Just seven minutes after Spanish and French scientists brought the Pyrenean ibex back from extinction, the young animal died of lung complications also common to other cloned animals. And so an extinct species blinked into life for an instant and then flickered out again.The success, albeit brief, is spurring scientists and conservationists alike to imagine some wild possibilities. Can extinct species–say, the dodo or even the wooly mammoth–be brought back into their natural habitats through cloning and if so should they?
The Pyrenean ibex, a species of Spanish
But scientists still face considerable hurdles before bringing an extinct species back into the wild is anything more than a conservation pipe dream. Firstly, even if the cloned female ibex had lived, she would have had no males to breed with. On top of this, there are other questions about resurrecting extinct species: can enough genetic diversity be created in cloned individuals? How feasible is it to reintroduce locally extinct, captively bred animals back into an ecosystem? If the species is reintroduced, what would stop it from falling prey to the same dangers that made it extinct?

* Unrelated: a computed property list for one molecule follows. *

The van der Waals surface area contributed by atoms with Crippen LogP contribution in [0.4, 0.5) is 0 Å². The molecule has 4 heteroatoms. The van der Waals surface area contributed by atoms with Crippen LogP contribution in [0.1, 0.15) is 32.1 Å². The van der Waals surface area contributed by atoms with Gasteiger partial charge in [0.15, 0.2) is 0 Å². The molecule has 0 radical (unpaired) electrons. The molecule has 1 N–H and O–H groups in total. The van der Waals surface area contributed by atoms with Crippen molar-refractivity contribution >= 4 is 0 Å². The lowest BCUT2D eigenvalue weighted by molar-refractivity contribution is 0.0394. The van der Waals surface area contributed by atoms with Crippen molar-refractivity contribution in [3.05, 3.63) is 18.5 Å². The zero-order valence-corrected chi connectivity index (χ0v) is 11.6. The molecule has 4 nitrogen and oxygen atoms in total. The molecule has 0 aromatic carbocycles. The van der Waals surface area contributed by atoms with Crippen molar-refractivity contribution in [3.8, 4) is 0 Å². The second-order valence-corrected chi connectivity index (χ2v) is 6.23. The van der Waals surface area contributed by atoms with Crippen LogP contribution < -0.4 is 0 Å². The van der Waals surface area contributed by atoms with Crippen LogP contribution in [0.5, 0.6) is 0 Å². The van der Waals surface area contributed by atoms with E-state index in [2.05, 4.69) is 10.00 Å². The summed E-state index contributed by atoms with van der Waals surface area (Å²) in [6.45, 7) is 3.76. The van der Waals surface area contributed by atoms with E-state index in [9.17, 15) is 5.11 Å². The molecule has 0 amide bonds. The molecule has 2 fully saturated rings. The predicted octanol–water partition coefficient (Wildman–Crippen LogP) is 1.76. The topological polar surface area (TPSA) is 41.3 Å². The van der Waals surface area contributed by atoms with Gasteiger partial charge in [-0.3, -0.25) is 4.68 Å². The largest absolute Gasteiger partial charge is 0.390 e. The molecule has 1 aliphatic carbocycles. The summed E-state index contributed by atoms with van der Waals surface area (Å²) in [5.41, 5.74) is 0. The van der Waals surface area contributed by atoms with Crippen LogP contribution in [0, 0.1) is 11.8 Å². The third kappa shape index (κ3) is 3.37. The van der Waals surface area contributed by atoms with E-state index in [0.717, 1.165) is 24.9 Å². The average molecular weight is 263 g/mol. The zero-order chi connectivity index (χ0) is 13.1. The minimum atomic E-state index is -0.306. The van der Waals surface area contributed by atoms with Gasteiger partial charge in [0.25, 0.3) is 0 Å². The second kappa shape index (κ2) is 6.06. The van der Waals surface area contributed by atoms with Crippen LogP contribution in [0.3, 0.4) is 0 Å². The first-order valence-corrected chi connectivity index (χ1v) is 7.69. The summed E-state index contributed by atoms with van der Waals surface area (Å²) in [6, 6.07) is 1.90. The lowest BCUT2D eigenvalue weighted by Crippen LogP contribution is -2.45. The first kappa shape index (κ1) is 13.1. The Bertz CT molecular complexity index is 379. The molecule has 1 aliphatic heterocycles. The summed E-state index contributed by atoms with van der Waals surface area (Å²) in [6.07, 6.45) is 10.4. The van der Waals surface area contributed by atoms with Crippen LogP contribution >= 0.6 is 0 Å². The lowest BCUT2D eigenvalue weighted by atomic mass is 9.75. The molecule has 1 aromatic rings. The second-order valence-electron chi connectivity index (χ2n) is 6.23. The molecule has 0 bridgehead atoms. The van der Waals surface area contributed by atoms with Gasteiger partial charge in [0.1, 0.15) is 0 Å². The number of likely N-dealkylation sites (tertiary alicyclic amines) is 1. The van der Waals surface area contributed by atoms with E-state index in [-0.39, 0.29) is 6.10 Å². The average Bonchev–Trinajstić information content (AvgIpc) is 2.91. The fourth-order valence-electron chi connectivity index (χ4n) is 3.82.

The brief birth of the ibex brought scientists a significant step closer to the seemingly impossible feat of bringing back a vanished species. It’s conceivable that someday this technology might hold the key to resurrecting a plethora of extinct and endangered species. Already, the The Zoological Society of London and the Natural History Museum are cateloging DNA samples of endangered species in what they are calling a ‘Frozen Ark.’ But until the species resurrection technology becomes a reality, conserving extant species is still so far our best hope. We may someday be able to bring a lost species back to life forever, but for now all we have is seven minutes.